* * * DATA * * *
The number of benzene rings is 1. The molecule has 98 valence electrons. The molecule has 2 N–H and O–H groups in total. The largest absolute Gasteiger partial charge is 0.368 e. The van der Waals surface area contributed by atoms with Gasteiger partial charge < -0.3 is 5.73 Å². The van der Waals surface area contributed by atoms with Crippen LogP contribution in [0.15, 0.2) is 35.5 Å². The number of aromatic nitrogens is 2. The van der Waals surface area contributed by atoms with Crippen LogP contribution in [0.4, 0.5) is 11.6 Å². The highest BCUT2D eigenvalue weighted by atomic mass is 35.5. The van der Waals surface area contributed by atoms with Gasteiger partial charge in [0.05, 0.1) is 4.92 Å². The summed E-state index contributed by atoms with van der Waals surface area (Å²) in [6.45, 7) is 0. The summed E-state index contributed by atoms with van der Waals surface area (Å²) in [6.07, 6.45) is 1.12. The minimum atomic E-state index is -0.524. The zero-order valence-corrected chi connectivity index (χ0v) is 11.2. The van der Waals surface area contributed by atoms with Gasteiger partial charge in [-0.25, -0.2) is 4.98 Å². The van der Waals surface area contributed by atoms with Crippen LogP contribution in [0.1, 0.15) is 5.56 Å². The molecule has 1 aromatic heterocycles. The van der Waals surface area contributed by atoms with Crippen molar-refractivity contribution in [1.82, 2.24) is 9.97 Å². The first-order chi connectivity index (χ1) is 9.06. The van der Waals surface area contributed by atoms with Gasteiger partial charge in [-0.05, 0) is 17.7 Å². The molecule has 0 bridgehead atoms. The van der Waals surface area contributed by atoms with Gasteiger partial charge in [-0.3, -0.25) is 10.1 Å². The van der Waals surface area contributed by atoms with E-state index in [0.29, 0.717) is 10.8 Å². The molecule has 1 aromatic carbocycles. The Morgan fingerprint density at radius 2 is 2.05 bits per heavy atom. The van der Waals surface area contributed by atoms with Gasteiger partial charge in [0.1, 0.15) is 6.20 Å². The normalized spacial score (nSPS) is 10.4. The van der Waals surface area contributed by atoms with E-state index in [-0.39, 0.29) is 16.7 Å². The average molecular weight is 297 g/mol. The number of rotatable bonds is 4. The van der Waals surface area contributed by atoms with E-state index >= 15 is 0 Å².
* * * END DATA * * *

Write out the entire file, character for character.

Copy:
The number of benzene rings is 1. The molecule has 98 valence electrons. The molecule has 2 N–H and O–H groups in total. The largest absolute Gasteiger partial charge is 0.368 e. The van der Waals surface area contributed by atoms with Gasteiger partial charge < -0.3 is 5.73 Å². The van der Waals surface area contributed by atoms with Crippen LogP contribution in [0.15, 0.2) is 35.5 Å². The number of aromatic nitrogens is 2. The van der Waals surface area contributed by atoms with Crippen LogP contribution in [0.4, 0.5) is 11.6 Å². The highest BCUT2D eigenvalue weighted by atomic mass is 35.5. The van der Waals surface area contributed by atoms with Gasteiger partial charge in [0.05, 0.1) is 4.92 Å². The summed E-state index contributed by atoms with van der Waals surface area (Å²) in [6.45, 7) is 0. The summed E-state index contributed by atoms with van der Waals surface area (Å²) in [6.07, 6.45) is 1.12. The minimum atomic E-state index is -0.524. The zero-order valence-corrected chi connectivity index (χ0v) is 11.2. The van der Waals surface area contributed by atoms with Gasteiger partial charge in [-0.25, -0.2) is 4.98 Å². The van der Waals surface area contributed by atoms with Crippen LogP contribution in [0.1, 0.15) is 5.56 Å². The molecule has 1 aromatic heterocycles. The van der Waals surface area contributed by atoms with Crippen molar-refractivity contribution in [1.82, 2.24) is 9.97 Å². The first-order chi connectivity index (χ1) is 9.06. The van der Waals surface area contributed by atoms with Gasteiger partial charge in [-0.05, 0) is 17.7 Å². The molecule has 0 bridgehead atoms. The van der Waals surface area contributed by atoms with Gasteiger partial charge in [-0.3, -0.25) is 10.1 Å². The van der Waals surface area contributed by atoms with E-state index in [0.29, 0.717) is 10.8 Å². The molecule has 1 aromatic carbocycles. The Morgan fingerprint density at radius 2 is 2.05 bits per heavy atom. The van der Waals surface area contributed by atoms with Gasteiger partial charge in [0.1, 0.15) is 6.20 Å². The normalized spacial score (nSPS) is 10.4. The van der Waals surface area contributed by atoms with E-state index in [-0.39, 0.29) is 16.7 Å². The average molecular weight is 297 g/mol. The number of rotatable bonds is 4. The van der Waals surface area contributed by atoms with E-state index >= 15 is 0 Å².